This very well-crafted segment by renowned journalist John Stossel gives an extremely good background on where we are today in this country in dealing with patients who suffer from psychosis.
It shows how we previously dealt with individuals with this affliction (placing them in “insane asylums”) and how we are currently doing it — inadequately.
No matter what side of the issue you are on, if you are involved in the delivery of emergency medical services, you will be confronted with these patients on the streets; encounter recently discharged patients from hospitals via the awful and inadequate “Treat ’em” and “Release ’em” approach; and in prisons, where many of them have been directed, often inappropriately.
With the recent shootings in El Paso, Texas, and Toledo, Ohio, resources and programs to deal with the mentally ill may finally become a reality. So, it is important for emergency responders to begin to understand the dialog that will be taking place and potential solutions.
It is clear more people need to be treated earlier, and some people need to be forcefully required to take their medications.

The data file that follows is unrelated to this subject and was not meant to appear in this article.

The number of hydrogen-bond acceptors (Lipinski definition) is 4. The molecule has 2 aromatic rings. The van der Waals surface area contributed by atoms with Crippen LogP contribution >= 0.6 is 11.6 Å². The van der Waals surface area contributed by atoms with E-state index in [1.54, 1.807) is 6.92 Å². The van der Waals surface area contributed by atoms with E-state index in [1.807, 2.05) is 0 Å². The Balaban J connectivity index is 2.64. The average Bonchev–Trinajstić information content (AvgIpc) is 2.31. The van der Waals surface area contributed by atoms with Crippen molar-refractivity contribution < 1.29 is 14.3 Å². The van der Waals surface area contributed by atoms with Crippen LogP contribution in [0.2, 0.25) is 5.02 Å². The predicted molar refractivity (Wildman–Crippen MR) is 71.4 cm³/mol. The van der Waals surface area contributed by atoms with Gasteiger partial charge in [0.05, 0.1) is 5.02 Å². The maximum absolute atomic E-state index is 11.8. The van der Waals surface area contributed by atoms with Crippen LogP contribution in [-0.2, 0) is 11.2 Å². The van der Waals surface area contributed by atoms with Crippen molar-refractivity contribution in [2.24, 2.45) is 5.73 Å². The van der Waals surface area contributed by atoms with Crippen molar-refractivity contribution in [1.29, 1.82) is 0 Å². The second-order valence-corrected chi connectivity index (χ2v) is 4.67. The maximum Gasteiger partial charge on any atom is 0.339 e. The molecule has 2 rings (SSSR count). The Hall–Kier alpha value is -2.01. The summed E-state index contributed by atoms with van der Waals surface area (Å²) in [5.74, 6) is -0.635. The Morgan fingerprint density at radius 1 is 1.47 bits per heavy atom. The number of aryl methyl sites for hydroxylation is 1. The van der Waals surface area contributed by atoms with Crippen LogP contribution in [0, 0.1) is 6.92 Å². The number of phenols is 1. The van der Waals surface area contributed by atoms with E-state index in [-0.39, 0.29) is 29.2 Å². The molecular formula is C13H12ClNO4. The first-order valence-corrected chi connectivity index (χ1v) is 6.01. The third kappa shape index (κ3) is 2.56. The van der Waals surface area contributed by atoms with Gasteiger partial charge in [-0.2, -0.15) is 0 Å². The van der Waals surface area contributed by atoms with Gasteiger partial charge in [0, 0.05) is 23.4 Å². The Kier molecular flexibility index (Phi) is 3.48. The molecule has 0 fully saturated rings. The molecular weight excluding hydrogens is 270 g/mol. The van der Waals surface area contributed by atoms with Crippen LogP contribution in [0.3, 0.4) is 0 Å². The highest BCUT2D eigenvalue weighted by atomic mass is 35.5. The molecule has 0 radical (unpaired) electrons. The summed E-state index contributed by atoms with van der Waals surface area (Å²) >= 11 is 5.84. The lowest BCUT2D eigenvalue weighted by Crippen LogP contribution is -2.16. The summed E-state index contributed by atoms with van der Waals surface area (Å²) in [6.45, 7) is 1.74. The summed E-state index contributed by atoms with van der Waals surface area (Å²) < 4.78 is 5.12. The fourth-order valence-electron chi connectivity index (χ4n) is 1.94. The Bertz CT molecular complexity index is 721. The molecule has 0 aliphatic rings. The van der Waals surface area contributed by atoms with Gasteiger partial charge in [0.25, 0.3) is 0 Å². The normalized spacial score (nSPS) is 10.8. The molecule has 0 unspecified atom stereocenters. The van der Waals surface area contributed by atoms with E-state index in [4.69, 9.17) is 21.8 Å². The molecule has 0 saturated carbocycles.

Both approaches will assist EMS in reducing call volume and reducing hazards, and potentially the death of emergency responders.
What You Can Do
#1) Share this in-depth John Stossel interview/commentary with your friends and colleagues to give them a thought-provoking background on the problem and possible solutions to manage psychotic individuals.
#2) Check with your agency to determine your current policies on the management of people who are psychologically out of control so you direct patients to the proper facility for care.
#3) Work with your organization to implement or revise policies on the approach to, and management of, psychotic individuals.
#4) And make sure that your agency considers offering training on the de-escalation of patients that you encounter.
We are all being subjected to more verbal and physical violence in the field. It is critical you begin to pay close attention to this to stay safe and alive.